by Glenn Cheney

The Financial Accounting Standards Board has yet to reach its final tentative decisions on possible new accounting and disclosure rules for mergers and acquisitions, but it’s not too soon for companies to begin considering the best course of action: to expedite any planned business combinations or to hold off until new rules take effect.

The challenge for accountants and managers is to calculate where the advantage lies. FASB is likely to require more disclosures about the cost of M&A deals, which may force managers to demand lower consulting fees from lawyers and bankers. Lower fees are a good reason to wait until the new rules apply.

On the other hand, the new rules are likely to require companies to expense these fees on income statements, immediately impacting the bottom line. Current rules allow the fees to be rolled into the cost of the acquired company and amortized.

Kerry Dustin, chairman of the International Network of Mergers & Acquisitions Professionals and chief executive officer of The Falls River Group LLC, said that M&A consultants are acutely aware of the FASB project but are unlikely to lower their fees.

“There’s always a need to control costs, but the market determines our fees, and the markets have already had a reducing effect on fees because of competition,” Dustin said. “With larger firms getting rid of M&A people, there have been more M&A boutiques that were started, and there’s more competition because there are fewer deals.”

Dustin added that FASB should ask itself why fees for architects and engineers who support capital projects are not capitalized Ñ an accounting contradiction that he said doesn’t make sense.

Financial Executives International, which keeps a critical eye trained on FASB’s every move, hasn’t detected companies either expediting or postponing M&A decisions.

“Certainly, the proposed rules, which require investment banker and other fees associated with acquisitions to be expensed on the income statement, may cause companies to put more pressure on investment bankers and others to lower their fees,” said FEI president and chief executive officer Colleen Sayther. “I have not heard that companies are trying to merge before the new rules to avoid expensing; most acquisitions are economic decisions. Additionally, the accounting does not affect the cash impact of the transaction. Companies had to outlay the cash in the past and will do so in the future.”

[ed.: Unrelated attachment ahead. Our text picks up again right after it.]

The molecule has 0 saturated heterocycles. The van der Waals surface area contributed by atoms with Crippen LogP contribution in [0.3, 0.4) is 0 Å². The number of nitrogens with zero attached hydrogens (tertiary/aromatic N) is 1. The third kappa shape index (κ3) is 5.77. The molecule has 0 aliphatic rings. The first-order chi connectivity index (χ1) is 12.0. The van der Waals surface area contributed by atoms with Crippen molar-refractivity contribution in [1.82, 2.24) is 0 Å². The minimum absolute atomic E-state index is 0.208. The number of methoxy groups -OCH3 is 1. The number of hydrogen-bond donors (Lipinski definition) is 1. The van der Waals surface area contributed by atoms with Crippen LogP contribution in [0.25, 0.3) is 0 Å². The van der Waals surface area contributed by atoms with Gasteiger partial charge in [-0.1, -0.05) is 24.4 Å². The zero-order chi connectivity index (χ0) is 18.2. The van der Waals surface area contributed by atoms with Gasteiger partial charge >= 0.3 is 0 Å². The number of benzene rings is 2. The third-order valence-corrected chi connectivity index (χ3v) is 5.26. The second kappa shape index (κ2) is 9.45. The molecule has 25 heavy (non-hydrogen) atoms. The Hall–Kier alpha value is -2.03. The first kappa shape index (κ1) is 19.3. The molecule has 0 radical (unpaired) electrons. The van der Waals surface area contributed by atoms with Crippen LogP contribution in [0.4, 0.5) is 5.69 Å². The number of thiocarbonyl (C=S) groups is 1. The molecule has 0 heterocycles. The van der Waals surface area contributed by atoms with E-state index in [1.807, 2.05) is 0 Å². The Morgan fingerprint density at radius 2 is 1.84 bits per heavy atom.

Any eventual impact may well be global. FASB is working hand in hand, decision by decision, with the International Accounting Standards Board to produce compatible, perhaps even identical, standards. FASB expects to issue three standards that will cover the procedures for implementing Statements 140 and 141, on business combinations and the treatment of goodwill, the combination of not-for-profit organizations and mergers of mutual enterprises. The result should be not only more consistent accounting but greater transparency of costs.

The board is still months away from issuing exposure drafts. After a comment period, the board will re-deliberate and, quite likely, change some of its tentative decisions. Unless there are substantive changes, the board expects to issue new statements that could go into effect as soon as 2004. The project is slightly behind schedule as the board diverts its attention to another hot issue, the valuation of employee stock option compensation.

Dustin sees the FASB project as either an attempt to discourage business combinations or a complete disregard for the effects of new accounting rules.

“The idea that this kind of rule will cut down on mergers and acquisitions is a dumb thing to even think about,” Dustin says. “Mergers and acquisitions only occur because they make sense. So, to me, it belies the continued problem with FASB being more rules-oriented than thinking through the whole result on the market.”

FASB spokesperson Sheryl Thompson pointed out that the board listens to all constituents, from investors to financial analysts, but that standards are not written to drive the market in any direction.

“Our objective is not to influence the market,” Thompson said. “Our objective is to produce the best accounting standards possible so investors will be equipped with better information to make decisions.”

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